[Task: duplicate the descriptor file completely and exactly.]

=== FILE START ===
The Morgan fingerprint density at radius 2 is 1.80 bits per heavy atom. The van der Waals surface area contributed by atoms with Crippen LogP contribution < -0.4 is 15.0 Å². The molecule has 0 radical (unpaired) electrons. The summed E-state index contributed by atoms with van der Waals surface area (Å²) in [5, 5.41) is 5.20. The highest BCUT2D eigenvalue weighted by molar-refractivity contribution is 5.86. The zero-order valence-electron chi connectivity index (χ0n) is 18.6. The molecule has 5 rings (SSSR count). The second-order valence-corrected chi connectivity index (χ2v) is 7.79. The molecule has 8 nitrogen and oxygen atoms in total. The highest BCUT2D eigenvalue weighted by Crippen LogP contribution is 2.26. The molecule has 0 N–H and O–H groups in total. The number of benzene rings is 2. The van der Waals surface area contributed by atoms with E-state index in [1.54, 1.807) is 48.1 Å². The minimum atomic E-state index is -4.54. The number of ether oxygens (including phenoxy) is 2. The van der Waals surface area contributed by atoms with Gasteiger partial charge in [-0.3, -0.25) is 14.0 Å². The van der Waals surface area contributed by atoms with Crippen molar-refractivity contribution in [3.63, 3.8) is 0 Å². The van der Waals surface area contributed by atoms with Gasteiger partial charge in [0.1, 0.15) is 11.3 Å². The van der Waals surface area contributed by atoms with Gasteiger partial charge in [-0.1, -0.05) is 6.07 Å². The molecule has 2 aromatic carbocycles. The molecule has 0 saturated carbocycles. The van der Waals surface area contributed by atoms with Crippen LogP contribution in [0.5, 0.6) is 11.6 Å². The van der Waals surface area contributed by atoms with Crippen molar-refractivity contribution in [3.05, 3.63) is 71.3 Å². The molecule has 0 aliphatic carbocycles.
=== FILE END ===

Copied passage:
The Morgan fingerprint density at radius 2 is 1.80 bits per heavy atom. The van der Waals surface area contributed by atoms with Crippen LogP contribution < -0.4 is 15.0 Å². The molecule has 0 radical (unpaired) electrons. The summed E-state index contributed by atoms with van der Waals surface area (Å²) in [5, 5.41) is 5.20. The highest BCUT2D eigenvalue weighted by molar-refractivity contribution is 5.86. The zero-order valence-electron chi connectivity index (χ0n) is 18.6. The molecule has 5 rings (SSSR count). The second-order valence-corrected chi connectivity index (χ2v) is 7.79. The molecule has 8 nitrogen and oxygen atoms in total. The highest BCUT2D eigenvalue weighted by Crippen LogP contribution is 2.26. The molecule has 0 N–H and O–H groups in total. The number of benzene rings is 2. The van der Waals surface area contributed by atoms with E-state index in [1.54, 1.807) is 48.1 Å². The minimum atomic E-state index is -4.54. The number of ether oxygens (including phenoxy) is 2. The van der Waals surface area contributed by atoms with Gasteiger partial charge in [-0.3, -0.25) is 14.0 Å². The van der Waals surface area contributed by atoms with Crippen molar-refractivity contribution in [3.63, 3.8) is 0 Å². The van der Waals surface area contributed by atoms with Gasteiger partial charge in [0.1, 0.15) is 11.3 Å². The van der Waals surface area contributed by atoms with Gasteiger partial charge in [-0.1, -0.05) is 6.07 Å². The molecule has 2 aromatic carbocycles. The molecule has 0 saturated carbocycles. The van der Waals surface area contributed by atoms with Crippen LogP contribution in [0.5, 0.6) is 11.6 Å². The van der Waals surface area contributed by atoms with Crippen molar-refractivity contribution in [3.05, 3.63) is 71.3 Å². The molecule has 0 aliphatic carbocycles.